Key insights from the week that was.
Australia’s labour market showed strength in February, with almost 89k jobs created in the month and the unemployment rate declining from a revised 6.3% to 5.8% as the participation rate remained unchanged. Hours worked also rebounded in February to be up 0.2% year-to-date.
Employment in the Australian economy has now essentially recovered the losses from the pandemic, being broadly in line with the level seen in February 2020. And, in stark contrast to the US and many other nations across the world, participation in Australia is higher than it was pre-pandemic. It is this stronger participation that explains the difference between February 2020’s 5.1% unemployment rate and February 2021’s 5.8%.
Still, considerable slack remains in our labour market. At February, the underemployment rate was 8.5%, up from 8.2% in January. Those working zero hours for economic reasons also rose in the month, we estimate by around 25k to 107k after seasonal adjustment.
Governor Lowe and the RBA have made clear recently that there remains a long road to full employment and conditions consistent with inflation at target, with an unemployment rate in “the low 4s” potentially achievable. Note also, an additional headwind for the labour market looms, with the JobKeeper program set to expire at the end of this month.
This week, Westpac Chief Economist Bill Evans assessed the RBA’s key messages on policy from recent communications as well as our expectations for the policy outlook. The RBA clearly remains committed to the 3-year yield target of 10 basis points, though, as yet, are not in a position to decide whether to extend this operation by switching the policy’s target from the April to November 2024 bond. We see this decision to extend most likely being made in August, based on the RBA’s forecast timing of when it expects to attain its inflation, wage and full employment targets.
Of course, as we have highlighted repeatedly, the RBA will also have to assess international conditions, particularly the policy stance of major central banks. This week at their March meeting, the US’ FOMC made clear that, while prospects for recovery are very strong thanks to the Biden administration’s stimulus, the FOMC believe ultra-accommodative monetary policy will remain necessary for the foreseeable future.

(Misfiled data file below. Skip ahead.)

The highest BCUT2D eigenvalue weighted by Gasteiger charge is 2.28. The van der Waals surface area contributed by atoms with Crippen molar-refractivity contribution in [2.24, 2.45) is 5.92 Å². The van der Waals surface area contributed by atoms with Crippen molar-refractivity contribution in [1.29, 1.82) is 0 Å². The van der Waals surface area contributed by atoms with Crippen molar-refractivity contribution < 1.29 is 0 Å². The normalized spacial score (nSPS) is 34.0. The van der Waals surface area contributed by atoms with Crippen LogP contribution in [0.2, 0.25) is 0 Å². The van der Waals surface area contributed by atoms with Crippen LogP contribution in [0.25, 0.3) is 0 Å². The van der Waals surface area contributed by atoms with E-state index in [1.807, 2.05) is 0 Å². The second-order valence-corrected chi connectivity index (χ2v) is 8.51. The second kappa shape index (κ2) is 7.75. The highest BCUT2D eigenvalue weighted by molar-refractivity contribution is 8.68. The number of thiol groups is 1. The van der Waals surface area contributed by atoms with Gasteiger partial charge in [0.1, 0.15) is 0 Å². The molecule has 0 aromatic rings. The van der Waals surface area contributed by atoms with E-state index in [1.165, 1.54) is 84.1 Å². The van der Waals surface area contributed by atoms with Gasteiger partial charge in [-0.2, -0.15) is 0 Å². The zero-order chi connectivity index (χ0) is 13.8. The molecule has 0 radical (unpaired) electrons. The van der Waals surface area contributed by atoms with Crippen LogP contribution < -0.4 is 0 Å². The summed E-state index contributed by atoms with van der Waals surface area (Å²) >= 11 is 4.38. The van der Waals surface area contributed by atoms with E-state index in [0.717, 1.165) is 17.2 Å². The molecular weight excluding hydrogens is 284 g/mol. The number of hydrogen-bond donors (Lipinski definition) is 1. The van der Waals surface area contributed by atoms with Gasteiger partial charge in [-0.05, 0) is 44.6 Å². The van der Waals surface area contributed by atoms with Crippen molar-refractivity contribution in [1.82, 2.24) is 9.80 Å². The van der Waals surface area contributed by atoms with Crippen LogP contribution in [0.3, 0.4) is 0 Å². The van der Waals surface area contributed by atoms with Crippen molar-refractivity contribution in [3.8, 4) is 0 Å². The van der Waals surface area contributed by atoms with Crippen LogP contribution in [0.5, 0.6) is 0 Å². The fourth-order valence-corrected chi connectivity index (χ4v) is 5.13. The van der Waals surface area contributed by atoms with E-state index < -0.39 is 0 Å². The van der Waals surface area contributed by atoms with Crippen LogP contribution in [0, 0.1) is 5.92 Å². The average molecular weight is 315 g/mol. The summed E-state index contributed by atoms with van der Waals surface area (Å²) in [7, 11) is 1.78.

Specifically, during Q&A at the press conference, Chair Powell made clear the Committee is not yet ready to begin talking about tapering asset purchases, meaning this is unlikely until the second half of 2022. The median fed funds rate expectation of the Committee for the end of 2023 remains the lower bound of 0.125%. Notably, only at that point is inflation expected to be sustainably above the 2.0%yr medium-term target, well after the output gap is expected to have closed.
For the Australian and New Zealand economies, such extraordinary monetary policy accommodation is a clear positive, bolstering the prospects for US and global growth as well as confidence. However, there are also currency implications to consider: a rising Australian/NZ dollar dampens domestic inflation pressures and will reduce each nation’s competitiveness versus other nations such as the US and Europe, all else equal. Australia and New Zealand’s economic outperformance through the pandemic, a 2020 loss of around 1.0%yr at December against nearly -2.5%yr for the US, is also supportive of these currency trends.